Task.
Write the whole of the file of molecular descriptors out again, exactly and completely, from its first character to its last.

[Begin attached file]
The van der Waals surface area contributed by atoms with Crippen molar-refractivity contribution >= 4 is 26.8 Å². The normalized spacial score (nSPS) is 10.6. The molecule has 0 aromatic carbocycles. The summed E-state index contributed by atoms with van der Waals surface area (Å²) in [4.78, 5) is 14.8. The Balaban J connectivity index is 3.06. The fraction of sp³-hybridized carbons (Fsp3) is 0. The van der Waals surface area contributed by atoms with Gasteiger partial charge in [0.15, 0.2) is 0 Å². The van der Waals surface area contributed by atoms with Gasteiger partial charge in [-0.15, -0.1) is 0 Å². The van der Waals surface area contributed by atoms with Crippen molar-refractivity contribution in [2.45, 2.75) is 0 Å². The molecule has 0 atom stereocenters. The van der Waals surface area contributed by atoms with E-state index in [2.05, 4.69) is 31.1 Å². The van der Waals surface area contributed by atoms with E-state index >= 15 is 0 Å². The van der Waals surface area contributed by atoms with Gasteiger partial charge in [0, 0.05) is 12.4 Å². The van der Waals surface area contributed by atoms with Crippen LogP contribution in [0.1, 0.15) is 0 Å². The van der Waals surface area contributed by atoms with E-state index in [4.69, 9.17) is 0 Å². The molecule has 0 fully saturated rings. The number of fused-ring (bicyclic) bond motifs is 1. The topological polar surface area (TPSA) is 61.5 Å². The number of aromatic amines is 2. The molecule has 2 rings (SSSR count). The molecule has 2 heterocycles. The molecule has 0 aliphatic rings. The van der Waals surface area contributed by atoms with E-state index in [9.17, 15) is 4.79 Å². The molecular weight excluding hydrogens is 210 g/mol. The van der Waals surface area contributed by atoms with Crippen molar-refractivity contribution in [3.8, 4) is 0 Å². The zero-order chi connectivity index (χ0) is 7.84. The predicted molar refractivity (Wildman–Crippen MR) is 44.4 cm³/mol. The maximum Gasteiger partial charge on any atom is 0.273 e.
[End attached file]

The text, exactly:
The van der Waals surface area contributed by atoms with Crippen molar-refractivity contribution >= 4 is 26.8 Å². The normalized spacial score (nSPS) is 10.6. The molecule has 0 aromatic carbocycles. The summed E-state index contributed by atoms with van der Waals surface area (Å²) in [4.78, 5) is 14.8. The Balaban J connectivity index is 3.06. The fraction of sp³-hybridized carbons (Fsp3) is 0. The van der Waals surface area contributed by atoms with Gasteiger partial charge in [0.15, 0.2) is 0 Å². The van der Waals surface area contributed by atoms with Gasteiger partial charge in [-0.15, -0.1) is 0 Å². The van der Waals surface area contributed by atoms with Crippen molar-refractivity contribution in [2.45, 2.75) is 0 Å². The molecule has 0 atom stereocenters. The van der Waals surface area contributed by atoms with E-state index in [2.05, 4.69) is 31.1 Å². The van der Waals surface area contributed by atoms with E-state index >= 15 is 0 Å². The van der Waals surface area contributed by atoms with Gasteiger partial charge in [0, 0.05) is 12.4 Å². The van der Waals surface area contributed by atoms with Crippen LogP contribution in [0.1, 0.15) is 0 Å². The van der Waals surface area contributed by atoms with E-state index in [4.69, 9.17) is 0 Å². The molecule has 0 fully saturated rings. The number of fused-ring (bicyclic) bond motifs is 1. The topological polar surface area (TPSA) is 61.5 Å². The number of aromatic amines is 2. The molecule has 2 rings (SSSR count). The molecule has 2 heterocycles. The molecule has 0 aliphatic rings. The van der Waals surface area contributed by atoms with E-state index in [9.17, 15) is 4.79 Å². The molecular weight excluding hydrogens is 210 g/mol. The van der Waals surface area contributed by atoms with Crippen molar-refractivity contribution in [3.8, 4) is 0 Å². The zero-order chi connectivity index (χ0) is 7.84. The predicted molar refractivity (Wildman–Crippen MR) is 44.4 cm³/mol. The maximum Gasteiger partial charge on any atom is 0.273 e.